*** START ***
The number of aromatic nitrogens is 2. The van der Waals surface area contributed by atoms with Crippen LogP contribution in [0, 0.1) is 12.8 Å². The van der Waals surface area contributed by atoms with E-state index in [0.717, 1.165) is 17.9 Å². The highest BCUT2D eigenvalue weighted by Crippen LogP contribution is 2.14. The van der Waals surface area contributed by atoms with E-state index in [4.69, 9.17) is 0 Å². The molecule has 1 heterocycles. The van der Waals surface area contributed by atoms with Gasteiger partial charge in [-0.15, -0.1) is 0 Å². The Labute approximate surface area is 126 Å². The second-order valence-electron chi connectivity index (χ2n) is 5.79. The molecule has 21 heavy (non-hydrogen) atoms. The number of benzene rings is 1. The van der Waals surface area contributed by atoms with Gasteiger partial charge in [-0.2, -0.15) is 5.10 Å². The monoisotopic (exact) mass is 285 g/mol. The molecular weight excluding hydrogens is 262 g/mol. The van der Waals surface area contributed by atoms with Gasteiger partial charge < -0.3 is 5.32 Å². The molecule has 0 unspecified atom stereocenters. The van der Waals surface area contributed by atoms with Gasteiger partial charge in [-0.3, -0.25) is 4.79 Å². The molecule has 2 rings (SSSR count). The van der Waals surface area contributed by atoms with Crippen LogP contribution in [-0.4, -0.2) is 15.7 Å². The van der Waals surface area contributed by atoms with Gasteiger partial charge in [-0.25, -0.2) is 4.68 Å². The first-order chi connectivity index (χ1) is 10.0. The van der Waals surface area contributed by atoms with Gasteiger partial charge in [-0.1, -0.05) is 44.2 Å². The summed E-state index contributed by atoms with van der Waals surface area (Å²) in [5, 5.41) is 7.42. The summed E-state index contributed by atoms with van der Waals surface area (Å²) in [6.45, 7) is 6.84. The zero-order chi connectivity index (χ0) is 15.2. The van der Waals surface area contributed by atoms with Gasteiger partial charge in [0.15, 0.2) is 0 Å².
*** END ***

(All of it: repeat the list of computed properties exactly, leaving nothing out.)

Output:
The number of aromatic nitrogens is 2. The van der Waals surface area contributed by atoms with Crippen LogP contribution in [0, 0.1) is 12.8 Å². The van der Waals surface area contributed by atoms with E-state index in [0.717, 1.165) is 17.9 Å². The highest BCUT2D eigenvalue weighted by Crippen LogP contribution is 2.14. The van der Waals surface area contributed by atoms with E-state index in [4.69, 9.17) is 0 Å². The molecule has 1 heterocycles. The van der Waals surface area contributed by atoms with Gasteiger partial charge in [-0.15, -0.1) is 0 Å². The Labute approximate surface area is 126 Å². The second-order valence-electron chi connectivity index (χ2n) is 5.79. The molecule has 21 heavy (non-hydrogen) atoms. The number of benzene rings is 1. The van der Waals surface area contributed by atoms with Gasteiger partial charge in [-0.2, -0.15) is 5.10 Å². The monoisotopic (exact) mass is 285 g/mol. The molecular weight excluding hydrogens is 262 g/mol. The van der Waals surface area contributed by atoms with Gasteiger partial charge < -0.3 is 5.32 Å². The molecule has 0 unspecified atom stereocenters. The van der Waals surface area contributed by atoms with Gasteiger partial charge in [-0.3, -0.25) is 4.79 Å². The molecule has 2 rings (SSSR count). The van der Waals surface area contributed by atoms with Crippen LogP contribution in [-0.4, -0.2) is 15.7 Å². The van der Waals surface area contributed by atoms with Gasteiger partial charge in [-0.25, -0.2) is 4.68 Å². The first-order chi connectivity index (χ1) is 10.0. The van der Waals surface area contributed by atoms with Gasteiger partial charge in [-0.1, -0.05) is 44.2 Å². The summed E-state index contributed by atoms with van der Waals surface area (Å²) in [5, 5.41) is 7.42. The summed E-state index contributed by atoms with van der Waals surface area (Å²) in [6.45, 7) is 6.84. The zero-order chi connectivity index (χ0) is 15.2. The van der Waals surface area contributed by atoms with Gasteiger partial charge in [0.15, 0.2) is 0 Å².